Malcolm X. Muhammad Ali. Jim Brown. Sam Cooke. Cultural icons all. In 1964, they came together for one night. While no one truly knows the actual conversation that occurred between these four men, actress Regina King’s directorial debut, “One Night in Miami” takes us into the room with these giants of American history giving us a fictional account of what might have occurred that night, through explorations of their individual ideologies.
Kemp Powers adapted his own 2013 play for the screen. The playwright-turned-screenwriter keeps the film an interesting and dialogue-driven experience that shows these legends as they were, black men navigating a dangerously racist America as their individual celebrity rose.
February 24th, 1964: Cassius Clay defeated Sonny Liston to become (as the twenty-two year-old predicted for himself) the champion of the world. It is the night Clay becomes champion and the eve of his announcing his conversion to Islam and the changing of his name to Muhammad Ali. Clay celebrates in his hotel room with friends Malcolm, Jim, and Sam.
With every play that becomes a film, the writer and/or director rightly opens the story to show circumstances that go beyond the trappings of the stage. As the film begins, we see each of these individuals in set up moments that represent the struggles each faced in life.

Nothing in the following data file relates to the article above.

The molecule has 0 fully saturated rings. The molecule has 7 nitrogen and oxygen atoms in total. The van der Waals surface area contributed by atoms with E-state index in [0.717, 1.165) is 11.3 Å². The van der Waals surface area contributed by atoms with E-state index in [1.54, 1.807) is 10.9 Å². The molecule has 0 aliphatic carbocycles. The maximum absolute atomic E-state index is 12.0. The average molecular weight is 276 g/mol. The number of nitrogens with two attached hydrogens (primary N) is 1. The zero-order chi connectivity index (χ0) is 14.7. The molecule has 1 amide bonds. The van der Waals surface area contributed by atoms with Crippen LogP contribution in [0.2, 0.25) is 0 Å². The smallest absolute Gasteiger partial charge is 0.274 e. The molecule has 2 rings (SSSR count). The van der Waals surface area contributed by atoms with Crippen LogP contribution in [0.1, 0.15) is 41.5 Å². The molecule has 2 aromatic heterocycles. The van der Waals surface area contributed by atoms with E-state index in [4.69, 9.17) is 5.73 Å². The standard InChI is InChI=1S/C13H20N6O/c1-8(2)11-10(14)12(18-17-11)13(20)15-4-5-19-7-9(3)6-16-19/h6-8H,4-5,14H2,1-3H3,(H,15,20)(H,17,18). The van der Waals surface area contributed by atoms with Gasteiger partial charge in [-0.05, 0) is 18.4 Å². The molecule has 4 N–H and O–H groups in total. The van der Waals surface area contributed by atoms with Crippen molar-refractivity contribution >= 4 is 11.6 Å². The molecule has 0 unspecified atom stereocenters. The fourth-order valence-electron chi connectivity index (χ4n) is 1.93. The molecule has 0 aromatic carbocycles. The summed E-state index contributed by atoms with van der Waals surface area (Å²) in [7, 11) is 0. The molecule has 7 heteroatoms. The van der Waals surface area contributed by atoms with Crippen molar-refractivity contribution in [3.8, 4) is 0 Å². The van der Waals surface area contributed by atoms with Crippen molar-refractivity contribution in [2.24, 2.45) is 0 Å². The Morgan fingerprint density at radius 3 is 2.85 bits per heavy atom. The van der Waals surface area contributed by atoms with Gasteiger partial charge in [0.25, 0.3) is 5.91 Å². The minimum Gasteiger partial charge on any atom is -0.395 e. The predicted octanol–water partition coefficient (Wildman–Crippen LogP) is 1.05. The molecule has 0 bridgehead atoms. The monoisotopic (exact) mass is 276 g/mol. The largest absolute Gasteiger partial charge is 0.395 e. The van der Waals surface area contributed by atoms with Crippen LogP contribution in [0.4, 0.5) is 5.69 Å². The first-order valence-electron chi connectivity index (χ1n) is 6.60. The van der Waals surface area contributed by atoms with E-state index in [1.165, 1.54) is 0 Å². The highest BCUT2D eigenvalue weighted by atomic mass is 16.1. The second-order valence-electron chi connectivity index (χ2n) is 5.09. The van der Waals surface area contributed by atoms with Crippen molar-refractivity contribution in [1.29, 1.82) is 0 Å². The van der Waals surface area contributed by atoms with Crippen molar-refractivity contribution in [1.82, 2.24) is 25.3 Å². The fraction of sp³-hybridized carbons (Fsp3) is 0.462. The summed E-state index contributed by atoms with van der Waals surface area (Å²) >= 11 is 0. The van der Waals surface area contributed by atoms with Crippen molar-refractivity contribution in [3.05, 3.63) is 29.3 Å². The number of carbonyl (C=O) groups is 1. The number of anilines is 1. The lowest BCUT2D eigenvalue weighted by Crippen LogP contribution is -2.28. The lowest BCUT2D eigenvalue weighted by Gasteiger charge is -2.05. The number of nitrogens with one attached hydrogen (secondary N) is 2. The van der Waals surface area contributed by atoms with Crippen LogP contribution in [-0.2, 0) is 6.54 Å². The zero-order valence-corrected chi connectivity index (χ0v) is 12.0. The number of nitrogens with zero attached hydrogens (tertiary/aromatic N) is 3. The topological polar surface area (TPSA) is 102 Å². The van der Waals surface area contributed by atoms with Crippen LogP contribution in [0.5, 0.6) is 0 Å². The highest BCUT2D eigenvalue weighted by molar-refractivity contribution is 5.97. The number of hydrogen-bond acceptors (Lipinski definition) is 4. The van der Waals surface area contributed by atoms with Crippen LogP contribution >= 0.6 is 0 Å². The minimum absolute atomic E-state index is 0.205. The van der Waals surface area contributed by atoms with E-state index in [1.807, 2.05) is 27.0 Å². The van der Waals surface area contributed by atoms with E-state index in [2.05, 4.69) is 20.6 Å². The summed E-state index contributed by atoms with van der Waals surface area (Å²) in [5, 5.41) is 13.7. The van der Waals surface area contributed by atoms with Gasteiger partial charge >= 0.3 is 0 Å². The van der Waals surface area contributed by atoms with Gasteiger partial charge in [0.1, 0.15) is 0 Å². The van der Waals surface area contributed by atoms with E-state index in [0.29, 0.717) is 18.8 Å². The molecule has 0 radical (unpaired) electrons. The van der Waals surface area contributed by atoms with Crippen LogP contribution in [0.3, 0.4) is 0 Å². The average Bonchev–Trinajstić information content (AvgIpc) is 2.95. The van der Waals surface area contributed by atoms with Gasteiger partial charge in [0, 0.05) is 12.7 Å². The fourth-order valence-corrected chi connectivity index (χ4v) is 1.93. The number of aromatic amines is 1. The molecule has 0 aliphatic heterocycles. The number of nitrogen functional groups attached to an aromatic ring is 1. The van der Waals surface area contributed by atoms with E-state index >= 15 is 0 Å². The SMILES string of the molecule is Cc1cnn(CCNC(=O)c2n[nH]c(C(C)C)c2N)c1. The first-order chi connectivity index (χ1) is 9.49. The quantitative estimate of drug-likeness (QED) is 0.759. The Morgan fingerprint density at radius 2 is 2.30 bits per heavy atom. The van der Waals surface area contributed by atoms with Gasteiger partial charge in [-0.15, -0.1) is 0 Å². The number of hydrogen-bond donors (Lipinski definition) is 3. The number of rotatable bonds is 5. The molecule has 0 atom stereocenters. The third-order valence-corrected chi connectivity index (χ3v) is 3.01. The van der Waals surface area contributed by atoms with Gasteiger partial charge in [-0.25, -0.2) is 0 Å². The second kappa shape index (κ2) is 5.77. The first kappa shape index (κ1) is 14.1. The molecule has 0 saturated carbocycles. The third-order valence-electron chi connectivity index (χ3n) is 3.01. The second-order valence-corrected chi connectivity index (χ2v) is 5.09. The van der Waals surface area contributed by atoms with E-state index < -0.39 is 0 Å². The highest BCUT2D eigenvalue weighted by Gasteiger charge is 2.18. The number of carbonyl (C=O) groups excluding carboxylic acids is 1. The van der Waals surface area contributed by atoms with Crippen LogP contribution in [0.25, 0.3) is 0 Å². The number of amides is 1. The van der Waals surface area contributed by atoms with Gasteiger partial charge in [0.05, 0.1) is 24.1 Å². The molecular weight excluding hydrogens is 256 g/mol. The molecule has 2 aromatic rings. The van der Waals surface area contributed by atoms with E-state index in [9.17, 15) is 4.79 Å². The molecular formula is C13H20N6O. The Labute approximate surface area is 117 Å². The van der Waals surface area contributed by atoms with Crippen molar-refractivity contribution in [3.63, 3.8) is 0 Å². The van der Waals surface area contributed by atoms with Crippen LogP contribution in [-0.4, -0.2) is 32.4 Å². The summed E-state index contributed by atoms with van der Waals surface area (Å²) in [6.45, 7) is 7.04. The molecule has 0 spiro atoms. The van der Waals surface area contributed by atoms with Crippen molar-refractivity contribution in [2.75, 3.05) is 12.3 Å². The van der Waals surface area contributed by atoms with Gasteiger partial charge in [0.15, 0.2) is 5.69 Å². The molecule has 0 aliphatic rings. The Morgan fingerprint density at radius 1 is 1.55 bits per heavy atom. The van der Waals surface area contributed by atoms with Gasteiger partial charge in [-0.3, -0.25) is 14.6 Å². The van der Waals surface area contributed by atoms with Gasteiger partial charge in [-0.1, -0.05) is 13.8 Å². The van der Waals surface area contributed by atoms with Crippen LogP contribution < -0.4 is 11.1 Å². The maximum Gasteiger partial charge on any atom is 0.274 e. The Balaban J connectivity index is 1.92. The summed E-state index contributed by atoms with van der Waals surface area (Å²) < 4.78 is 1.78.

These scenes do not further the drama and exist only to save the audience from feeling stuck by the story’s stage origins.
The only one of these opening moments that carries any weight is a moment where Jim Brown meets with an old friend of the family and supposed fan but is not allowed in the man’s house, due to segregation policies. This brings home the urgency of the film’s commentary on a hypocritical and racist society that loves its black celebrities but not enough to let them into their White-privileged homes.
The film’s centerpiece and its successful dramatic core lie in the interplay between the four main characters inside the motel room. It is here the personalities we all know from their respective histories come into play as the men band together to discuss and argue about their common struggle for acceptance in a divided country.
Elie Goree as Cassius Clay crafts the most realistic cinematic portrayal of the boxing legend to date. In contrast to Will Smith’s mere imitation in Michael Mann’s 2001 film “Ali,” Goree gets it right, digging into the power and soul of the man. The actor finds a way past the legend and gets to the heart of a young man who is about to capture the world through sheer performance.
Aldis Hodge does not resemble Jim Brown all that much but he completely inhabits the man and expertly gets to Brown’s quiet and cool demeanor, also nailing Brown’s deep, assertive vocal style. Hodge’s work has a quiet power that shows on every inch of his face. It is his and Goree’s performances that stand as the film’s best.
Kingsley Ben-Adir does convincingly as Malcolm X but the screenplay brings nothing new to the portrayal beyond allowing us to see the man in a state of semi-relax in unguarded moments with the friends he trusts and respects.